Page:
The Mistake of Congregations Sending Missionaries, Not Using Mission Agencies
Today many congregations are large enough and strong enough to feel that they don’t need a mission agency through which to send their missionaries. This is a new and widespread phenomenon which ignores the great value of the veteran mission agencies which can draw upon the insights of missiology and the vast field experience which are lacking in the average congregation. It may be true that some mission agencies are more experienced and wiser than others, but to my knowledge there is no example of a local congregation bypassing mission agencies with any great success.
The Mistake of Whole Congregations in Direct Involvement, Not Professional Missions
A more recent phenomenon (which is characteristic of whole congregations which are highly excited about missions) is the idea of every family in a congregation briefly becoming a missionary family. In this plan, during, say, a four-year period, the intention is for every family in the church to go overseas to work on some sort of two-week project. This is a marvelous idea for the education of people in the church about foreign lands. Yet, it is incredibly expensive and it is a very questionable contribution to the cause of missions.
The Mistake of Insisting that Devout Followers of Jesus Call Themselves “Christians” and Identify with the Western Church
Congregations may find it easy to believe that their people can win converts to Christianity in a ten-day short-term mission. But what very few congregations in America are prepared to understand is that dragging people out of their culture and converting them to what they think a “Christian” should look like is not what the Bible teaches. The Bible talks of our conveying a treasure in earthen vessels. The earthen vessels are not the important thing, but the treasure is. The new vessel will be another very different earthen vessel. This is what happened when the faith of the Bible was first conveyed to Greeks. In that case the treasure of biblical faith in an earthen Jewish vessel became contained in a Greek earthen vessel. Later it went to Latin vessels and to Germanic vessels and to English vessels, and is now contained in Muslim vessels, Hindu vessels and Buddhist vessels.
It is just as unreasonable for a Hindu to be dragged completely out of his culture in the process of becoming a follower of Christ as it would have been if Paul the Apostle had insisted that a Greek become a Jew in the process of following Christ. Amazingly, there may be more Muslims who are true, Bible-believing followers of Christ, than there are Muslims who have abandoned their cultural tradition in the process of becoming Christian. There are already more Hindus who are predominantly Hindu in their culture but who are Bible-reading believers in Jesus Christ, than there are Hindus who have abandoned their culture and become “Christian.” In the New Testament there was no law against a Greek becoming a Jew. However, Paul was very insistent that that kind of a cultural conversion was not necessary in becoming a follower of Christ.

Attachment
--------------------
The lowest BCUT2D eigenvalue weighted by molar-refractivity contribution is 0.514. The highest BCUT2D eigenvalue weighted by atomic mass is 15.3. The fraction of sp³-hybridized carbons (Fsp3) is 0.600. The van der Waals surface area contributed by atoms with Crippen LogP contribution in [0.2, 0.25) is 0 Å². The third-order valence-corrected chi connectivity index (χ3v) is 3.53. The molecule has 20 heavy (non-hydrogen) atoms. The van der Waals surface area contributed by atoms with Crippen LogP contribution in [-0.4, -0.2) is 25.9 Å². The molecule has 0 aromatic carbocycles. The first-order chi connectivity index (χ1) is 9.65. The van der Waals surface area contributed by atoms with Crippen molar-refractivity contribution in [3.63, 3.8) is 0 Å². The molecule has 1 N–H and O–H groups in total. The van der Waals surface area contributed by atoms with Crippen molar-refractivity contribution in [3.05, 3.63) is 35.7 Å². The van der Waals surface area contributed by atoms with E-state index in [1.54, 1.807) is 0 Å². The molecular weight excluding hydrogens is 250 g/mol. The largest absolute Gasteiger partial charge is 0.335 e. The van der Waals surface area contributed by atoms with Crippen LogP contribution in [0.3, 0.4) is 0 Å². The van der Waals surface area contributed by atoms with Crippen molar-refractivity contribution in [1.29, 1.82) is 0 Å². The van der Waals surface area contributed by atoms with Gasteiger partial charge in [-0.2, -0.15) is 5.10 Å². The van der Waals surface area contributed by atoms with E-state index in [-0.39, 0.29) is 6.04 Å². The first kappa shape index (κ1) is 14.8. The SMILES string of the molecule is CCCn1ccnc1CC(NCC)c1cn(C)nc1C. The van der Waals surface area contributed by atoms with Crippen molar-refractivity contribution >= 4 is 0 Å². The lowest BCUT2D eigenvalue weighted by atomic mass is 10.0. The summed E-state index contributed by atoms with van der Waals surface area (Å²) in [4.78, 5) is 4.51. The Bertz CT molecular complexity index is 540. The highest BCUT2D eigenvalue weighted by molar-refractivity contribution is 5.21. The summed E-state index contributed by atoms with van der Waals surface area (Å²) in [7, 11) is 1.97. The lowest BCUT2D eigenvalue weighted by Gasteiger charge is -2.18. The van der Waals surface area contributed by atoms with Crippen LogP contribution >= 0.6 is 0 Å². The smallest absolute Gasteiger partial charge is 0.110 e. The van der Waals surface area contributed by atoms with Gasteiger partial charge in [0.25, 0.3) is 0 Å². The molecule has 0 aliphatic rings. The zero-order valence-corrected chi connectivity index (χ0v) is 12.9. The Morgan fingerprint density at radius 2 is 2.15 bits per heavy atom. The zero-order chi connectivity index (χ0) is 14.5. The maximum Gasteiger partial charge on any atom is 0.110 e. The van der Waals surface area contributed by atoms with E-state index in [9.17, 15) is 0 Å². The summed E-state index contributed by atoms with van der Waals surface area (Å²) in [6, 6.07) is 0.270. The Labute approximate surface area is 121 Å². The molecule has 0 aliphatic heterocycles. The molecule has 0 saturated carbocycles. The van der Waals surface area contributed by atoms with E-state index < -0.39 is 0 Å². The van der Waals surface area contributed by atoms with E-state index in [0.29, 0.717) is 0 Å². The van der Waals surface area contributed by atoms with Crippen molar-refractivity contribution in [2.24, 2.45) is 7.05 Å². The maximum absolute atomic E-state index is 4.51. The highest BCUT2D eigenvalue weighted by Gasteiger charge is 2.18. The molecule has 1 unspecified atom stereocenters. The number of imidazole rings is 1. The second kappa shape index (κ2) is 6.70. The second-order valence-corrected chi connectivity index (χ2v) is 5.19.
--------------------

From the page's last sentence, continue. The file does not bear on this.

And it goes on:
The Mistake of Sending Only Money, Not Missionaries
This has been a problem for many years. It can rarely be a good thing to send money to a mission field with little accountability for its use. There are many examples where foreign funds are used to “buy” national leaders away from their churches or away from their denominations rather than strengthening the existing churches. Money can be very helpful, but there is no example of harm to the cause of missions that is more extensive than the careless use of money. Money is more easily corrupted than missionaries. This is the reason that wise national leaders talk about trade, not aid. What poor people need is the ability to earn money. With earnings they can buy food and medicines and not have to rely upon uncertain gifts from a foreign country. Missionaries are often ill-trained to establish businesses.
The Mistake of Sending Short-Termers, Not Long-Termers
This is not a case where one of these things is good and the other is bad. Neither should take the place of the other. However, there are now almost two million short-termers leaving the United States each year compared to 35,000 long-term missionaries. Note that the overall cost of short-termers is at least five times as much as the overall cost of long-term missionaries. This means that instead of doubling or tripling the number of long-term missionaries, we’re investing at least five times as much money in short-termers. Short-term trips are a wonderful education, but a very small accomplishment in missions. Worse still, a short term is often scary enough or useless enough to turn a young person away from being a missionary at all.